The Value of Offshore Secrets: Evidence from the Panama Papers

Hannes Wagner is Associate Professor of Finance at Bocconi University. This post is based on paper authored by Professor Wagner; James O’Donovan of INSEAD; and Stefan Zeume, Assistant Professor of Finance at the University of Michigan.

On April 3, 2016, news sources around the world started reporting about a data leak of 11.5 million confidential documents concerning the business activities of Mossack Fonseca, a Panama-based law firm. The leaked documents implicate a wide range of firms, politicians, and other individuals to have used 214,000 secret shell companies to evade taxes, finance corruption, launder money, violate sanctions, and hide other activities. In our paper entitled The Value of Offshore Secrets—Evidence from the Panama Papers, which was recently made available on SSRN, we use this data leak to study whether and how the use of offshore vehicles creates firm value.

Because activities of offshore vehicles are generally unobservable, one needs to resort to revelations such as the Panama data leak to study whether and how such vehicles create shareholder value. The leak might negatively affect firm value if it makes it harder to avoid future taxes or to use offshore money to bribe foreign government officials to obtain government contracts; similarly, the data leak may result in regulatory punishment for past tax evasion and violations of anti-bribery regulation. Alternatively, if offshore structures were used to tunnel resources out of the firm at the expense of shareholders, the leak might increase firm value.

In order to assess the impact of the Panama Papers data leak on firm value, we use a sample of 26,655 publicly traded firms from 73 countries, with a total of 543,151 subsidiaries across 213 sovereign and non-sovereign territories. We measure firm value by the stock price reaction of firms around April 3, 2016, the announcement of the data leak.

Specifically, our paper shows:

  • Firm Exposure to Implicated Tax Havens: Are firms using offshore subsidiaries to create shareholder value? Does the data leak destroy some of that value? We find that, around the world, the data leak erased $222-230 billion in market capitalization among circa 1,100 firms with subsidiaries in Panama, the British Virgin Islands, the Bahamas, or the Seychelles, the tax havens that were used predominantly by Mossack Fonseca. The drop in firm value reflects 0.5%-0.6% of affected firms’ market capitalization, and is more negative among firms with subsidiaries in the Bahamas (-1.3%), followed by Panama (-0.8%) and the British Virgin Islands (-0.7%).
  • Firm Exposure to perceivably corrupt countries: Are firms with operations in countries where high-ranked government officials were implicated by the data leak affected? We find that firms operating subsidiaries in countries perceived to be more corrupt than their home country experience 0.3% lower returns than similar firms without this exposure. Also, the impact of the data leak is more pronounced for firms that have activities in countries whose high-ranked government officials were implicated by name for suspected fraud, money laundering, bribes, or related activities by the data leak. Firms with at least one subsidiary in any of these ten countries lost 0.65% in market value.
  • Firm Exposure to Implicated Tax Havens and Implicated Countries: Were offshore facilities used to pay off corrupt politicians? Because bribe payments and contract allocation procedures are unobservable, our evidence is indirect. We find that, around the data leak, firms exposed both to tax havens implicated by the Panama Papers and to perceivably corrupt countries lose 0.3%-0.4% in value compared to similar firms. Firms with exposure to any of the four Panama Papers havens and nine of the ten countries directly implicated by the leak have negative returns. For instance, firms linked to Mossack Fonseca’s tax havens and operating in Iceland experienced negative abnormal returns of -1.4%. The data leak had linked Iceland’s Prime Minister Sigmundur Davíð to an undisclosed company in the British Virgin Islands.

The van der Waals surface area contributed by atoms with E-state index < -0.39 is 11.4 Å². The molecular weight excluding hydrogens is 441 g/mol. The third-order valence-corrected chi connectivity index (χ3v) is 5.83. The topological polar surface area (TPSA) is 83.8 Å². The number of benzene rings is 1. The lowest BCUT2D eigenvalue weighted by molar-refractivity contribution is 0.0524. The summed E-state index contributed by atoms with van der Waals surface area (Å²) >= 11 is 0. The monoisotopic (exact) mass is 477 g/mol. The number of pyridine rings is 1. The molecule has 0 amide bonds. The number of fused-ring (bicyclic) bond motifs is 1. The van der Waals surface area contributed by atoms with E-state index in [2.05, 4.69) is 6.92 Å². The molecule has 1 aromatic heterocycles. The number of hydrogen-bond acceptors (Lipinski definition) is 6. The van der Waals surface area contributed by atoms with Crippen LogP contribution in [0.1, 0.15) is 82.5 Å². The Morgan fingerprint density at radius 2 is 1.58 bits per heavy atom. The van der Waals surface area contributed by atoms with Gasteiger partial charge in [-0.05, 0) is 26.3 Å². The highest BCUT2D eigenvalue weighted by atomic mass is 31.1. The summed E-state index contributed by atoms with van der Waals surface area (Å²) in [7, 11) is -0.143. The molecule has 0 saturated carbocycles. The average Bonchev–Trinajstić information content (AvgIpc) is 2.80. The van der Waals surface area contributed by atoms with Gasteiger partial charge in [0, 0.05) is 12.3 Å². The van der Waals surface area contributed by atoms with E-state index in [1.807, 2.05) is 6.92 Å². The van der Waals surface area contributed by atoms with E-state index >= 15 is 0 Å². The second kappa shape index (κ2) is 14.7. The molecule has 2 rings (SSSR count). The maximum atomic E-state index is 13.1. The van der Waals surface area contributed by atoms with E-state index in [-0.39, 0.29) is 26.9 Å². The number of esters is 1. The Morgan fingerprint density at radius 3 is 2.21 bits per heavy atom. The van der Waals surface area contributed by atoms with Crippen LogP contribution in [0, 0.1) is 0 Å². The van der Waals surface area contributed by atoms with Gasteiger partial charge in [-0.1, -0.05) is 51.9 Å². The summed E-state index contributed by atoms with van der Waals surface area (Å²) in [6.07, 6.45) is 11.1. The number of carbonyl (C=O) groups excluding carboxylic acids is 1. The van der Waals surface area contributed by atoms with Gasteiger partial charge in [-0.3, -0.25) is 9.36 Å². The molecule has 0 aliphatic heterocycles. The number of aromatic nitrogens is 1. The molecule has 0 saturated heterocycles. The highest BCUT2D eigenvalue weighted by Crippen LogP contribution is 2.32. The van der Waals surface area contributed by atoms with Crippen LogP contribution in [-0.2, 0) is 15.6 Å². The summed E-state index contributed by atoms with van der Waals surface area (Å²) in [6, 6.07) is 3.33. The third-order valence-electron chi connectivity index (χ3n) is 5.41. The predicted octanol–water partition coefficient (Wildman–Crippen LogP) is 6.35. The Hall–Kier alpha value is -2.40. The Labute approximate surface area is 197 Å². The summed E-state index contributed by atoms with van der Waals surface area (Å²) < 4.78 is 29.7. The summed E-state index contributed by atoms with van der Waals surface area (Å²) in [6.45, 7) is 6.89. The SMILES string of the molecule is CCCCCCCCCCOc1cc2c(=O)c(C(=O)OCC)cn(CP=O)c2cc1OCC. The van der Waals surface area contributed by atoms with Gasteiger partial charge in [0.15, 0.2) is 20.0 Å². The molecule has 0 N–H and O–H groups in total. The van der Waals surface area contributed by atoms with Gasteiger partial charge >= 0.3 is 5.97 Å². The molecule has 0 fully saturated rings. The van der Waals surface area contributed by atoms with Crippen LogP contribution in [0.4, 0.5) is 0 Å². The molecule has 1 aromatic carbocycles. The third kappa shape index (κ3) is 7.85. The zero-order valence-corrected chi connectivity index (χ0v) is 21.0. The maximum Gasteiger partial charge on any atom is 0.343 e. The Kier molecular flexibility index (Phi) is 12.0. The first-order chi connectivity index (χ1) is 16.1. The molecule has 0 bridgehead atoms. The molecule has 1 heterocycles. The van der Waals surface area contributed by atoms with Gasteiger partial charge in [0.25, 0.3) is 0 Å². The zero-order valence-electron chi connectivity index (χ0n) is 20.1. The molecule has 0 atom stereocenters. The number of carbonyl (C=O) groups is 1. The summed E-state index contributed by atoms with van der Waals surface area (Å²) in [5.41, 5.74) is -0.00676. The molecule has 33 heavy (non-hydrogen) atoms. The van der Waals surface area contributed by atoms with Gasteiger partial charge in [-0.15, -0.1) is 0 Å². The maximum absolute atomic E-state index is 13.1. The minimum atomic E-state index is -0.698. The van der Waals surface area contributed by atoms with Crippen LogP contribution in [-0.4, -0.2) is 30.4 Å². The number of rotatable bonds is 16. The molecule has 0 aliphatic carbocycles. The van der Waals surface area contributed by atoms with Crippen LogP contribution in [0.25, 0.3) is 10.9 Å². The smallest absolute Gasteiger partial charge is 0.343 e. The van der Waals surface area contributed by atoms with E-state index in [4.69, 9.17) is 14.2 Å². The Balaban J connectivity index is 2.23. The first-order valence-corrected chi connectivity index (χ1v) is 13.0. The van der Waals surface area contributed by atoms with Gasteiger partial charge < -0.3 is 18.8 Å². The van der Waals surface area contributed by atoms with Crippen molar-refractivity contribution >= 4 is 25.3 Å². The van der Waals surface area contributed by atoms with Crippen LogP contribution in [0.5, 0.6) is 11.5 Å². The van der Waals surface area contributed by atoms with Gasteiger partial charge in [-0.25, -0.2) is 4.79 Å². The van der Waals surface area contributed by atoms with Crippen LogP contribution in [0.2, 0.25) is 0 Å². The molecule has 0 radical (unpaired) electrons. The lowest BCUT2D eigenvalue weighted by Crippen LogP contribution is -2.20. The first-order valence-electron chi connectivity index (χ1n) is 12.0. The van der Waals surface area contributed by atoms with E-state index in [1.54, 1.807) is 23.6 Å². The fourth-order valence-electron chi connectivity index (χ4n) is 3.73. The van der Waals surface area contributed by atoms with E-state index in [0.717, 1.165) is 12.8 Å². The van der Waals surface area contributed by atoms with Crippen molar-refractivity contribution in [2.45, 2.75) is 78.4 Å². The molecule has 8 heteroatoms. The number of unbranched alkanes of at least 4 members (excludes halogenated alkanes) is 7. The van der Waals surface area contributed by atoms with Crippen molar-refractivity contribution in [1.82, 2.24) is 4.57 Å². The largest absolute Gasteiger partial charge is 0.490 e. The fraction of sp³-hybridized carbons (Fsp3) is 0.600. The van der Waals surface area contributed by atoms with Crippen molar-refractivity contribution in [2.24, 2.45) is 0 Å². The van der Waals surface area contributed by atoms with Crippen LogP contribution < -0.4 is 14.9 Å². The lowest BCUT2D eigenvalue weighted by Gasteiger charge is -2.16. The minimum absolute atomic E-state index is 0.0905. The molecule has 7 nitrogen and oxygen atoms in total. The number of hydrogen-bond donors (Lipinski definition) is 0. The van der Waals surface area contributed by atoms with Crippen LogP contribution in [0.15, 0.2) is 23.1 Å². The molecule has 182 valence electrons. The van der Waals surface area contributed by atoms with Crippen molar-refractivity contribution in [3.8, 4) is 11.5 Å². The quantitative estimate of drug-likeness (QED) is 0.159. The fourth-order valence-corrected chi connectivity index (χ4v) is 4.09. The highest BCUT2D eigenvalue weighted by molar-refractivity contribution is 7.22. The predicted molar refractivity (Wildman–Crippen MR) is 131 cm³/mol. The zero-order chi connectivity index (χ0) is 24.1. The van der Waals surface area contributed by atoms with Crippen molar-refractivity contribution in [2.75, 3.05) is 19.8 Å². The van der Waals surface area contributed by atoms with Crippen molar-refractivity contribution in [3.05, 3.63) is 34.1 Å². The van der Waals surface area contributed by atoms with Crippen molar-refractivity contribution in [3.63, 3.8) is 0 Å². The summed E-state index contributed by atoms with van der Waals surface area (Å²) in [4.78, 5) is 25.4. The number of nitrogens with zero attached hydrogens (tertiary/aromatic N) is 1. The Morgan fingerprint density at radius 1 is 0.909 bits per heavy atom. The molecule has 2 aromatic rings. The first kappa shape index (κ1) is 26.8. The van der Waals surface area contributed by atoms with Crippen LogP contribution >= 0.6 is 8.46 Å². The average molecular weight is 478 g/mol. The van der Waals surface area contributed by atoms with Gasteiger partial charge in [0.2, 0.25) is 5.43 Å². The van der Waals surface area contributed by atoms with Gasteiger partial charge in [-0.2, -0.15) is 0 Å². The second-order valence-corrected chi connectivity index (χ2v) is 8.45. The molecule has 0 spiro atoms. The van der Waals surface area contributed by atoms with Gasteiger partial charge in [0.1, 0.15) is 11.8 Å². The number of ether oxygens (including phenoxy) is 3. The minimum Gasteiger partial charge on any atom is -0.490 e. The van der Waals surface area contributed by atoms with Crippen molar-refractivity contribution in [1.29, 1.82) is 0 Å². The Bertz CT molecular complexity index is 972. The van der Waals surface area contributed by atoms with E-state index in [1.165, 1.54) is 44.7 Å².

Overall, our estimates suggest that investors perceive the leak to destroy some of the value generated from offshore activities. One potential channel is that shareholders are afraid the publicity might lead to governments cracking down on tax havens. That would mean companies could lose out on tax savings they had been accustomed to. A second channel is that some companies might have illegal activity exposed; such companies might pay hefty fines and may have to stop activities such as tax evasion and financing corruption, or violations of sanctions. A third channel is that customers of implicated companies might resent them dodging taxes in their home countries and boycott or avoid their products.

More broadly, the Panama data leak may indicate the end of offshore secrecy altogether. Part of the negative share price response documented in our paper may capture this, and any further revelations of similar activities may destroy further shareholder value. Notably, many of the details pertaining to the Panama Papers data leak are not yet available; for our tests, we rely on market data and news coverage up to April 7, 2016. Future revelations from the Panama Papers and responses by law enforcement, governmental agencies, and regulatory bodies will offer additional room to investigate what types of firms and what types of connections to havens and implicated countries create value.

The full paper is available for download here.

Both comments and trackbacks are currently closed.
  • Subscribe or Follow

  • Supported By:

  • Program on Corporate Governance Advisory Board

  • Programs Faculty & Senior Fellows